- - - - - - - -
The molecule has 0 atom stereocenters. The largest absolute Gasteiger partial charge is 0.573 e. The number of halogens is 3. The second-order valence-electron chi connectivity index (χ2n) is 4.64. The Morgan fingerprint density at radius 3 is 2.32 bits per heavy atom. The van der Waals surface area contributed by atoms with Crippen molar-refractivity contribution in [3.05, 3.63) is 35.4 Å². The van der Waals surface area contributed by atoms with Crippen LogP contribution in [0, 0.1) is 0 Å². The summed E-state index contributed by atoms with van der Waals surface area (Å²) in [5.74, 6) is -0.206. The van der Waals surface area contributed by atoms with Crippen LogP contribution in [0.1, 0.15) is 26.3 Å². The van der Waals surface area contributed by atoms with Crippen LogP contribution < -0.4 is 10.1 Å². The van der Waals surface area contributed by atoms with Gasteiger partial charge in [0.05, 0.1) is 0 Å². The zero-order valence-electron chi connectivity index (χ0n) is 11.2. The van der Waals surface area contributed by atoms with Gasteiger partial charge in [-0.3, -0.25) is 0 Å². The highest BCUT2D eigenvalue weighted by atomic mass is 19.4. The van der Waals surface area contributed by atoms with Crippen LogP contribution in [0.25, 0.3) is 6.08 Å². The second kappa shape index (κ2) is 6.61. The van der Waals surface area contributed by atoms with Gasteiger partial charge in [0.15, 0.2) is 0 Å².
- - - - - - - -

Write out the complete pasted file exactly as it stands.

The molecule has 0 atom stereocenters. The largest absolute Gasteiger partial charge is 0.573 e. The number of halogens is 3. The second-order valence-electron chi connectivity index (χ2n) is 4.64. The Morgan fingerprint density at radius 3 is 2.32 bits per heavy atom. The van der Waals surface area contributed by atoms with Crippen molar-refractivity contribution in [3.05, 3.63) is 35.4 Å². The van der Waals surface area contributed by atoms with Crippen LogP contribution in [0, 0.1) is 0 Å². The summed E-state index contributed by atoms with van der Waals surface area (Å²) in [5.74, 6) is -0.206. The van der Waals surface area contributed by atoms with Crippen LogP contribution in [0.1, 0.15) is 26.3 Å². The van der Waals surface area contributed by atoms with Crippen LogP contribution < -0.4 is 10.1 Å². The van der Waals surface area contributed by atoms with Gasteiger partial charge in [0.05, 0.1) is 0 Å². The zero-order valence-electron chi connectivity index (χ0n) is 11.2. The van der Waals surface area contributed by atoms with Gasteiger partial charge in [-0.3, -0.25) is 0 Å². The highest BCUT2D eigenvalue weighted by atomic mass is 19.4. The van der Waals surface area contributed by atoms with Crippen LogP contribution in [0.25, 0.3) is 6.08 Å². The second kappa shape index (κ2) is 6.61. The van der Waals surface area contributed by atoms with Gasteiger partial charge in [0.15, 0.2) is 0 Å².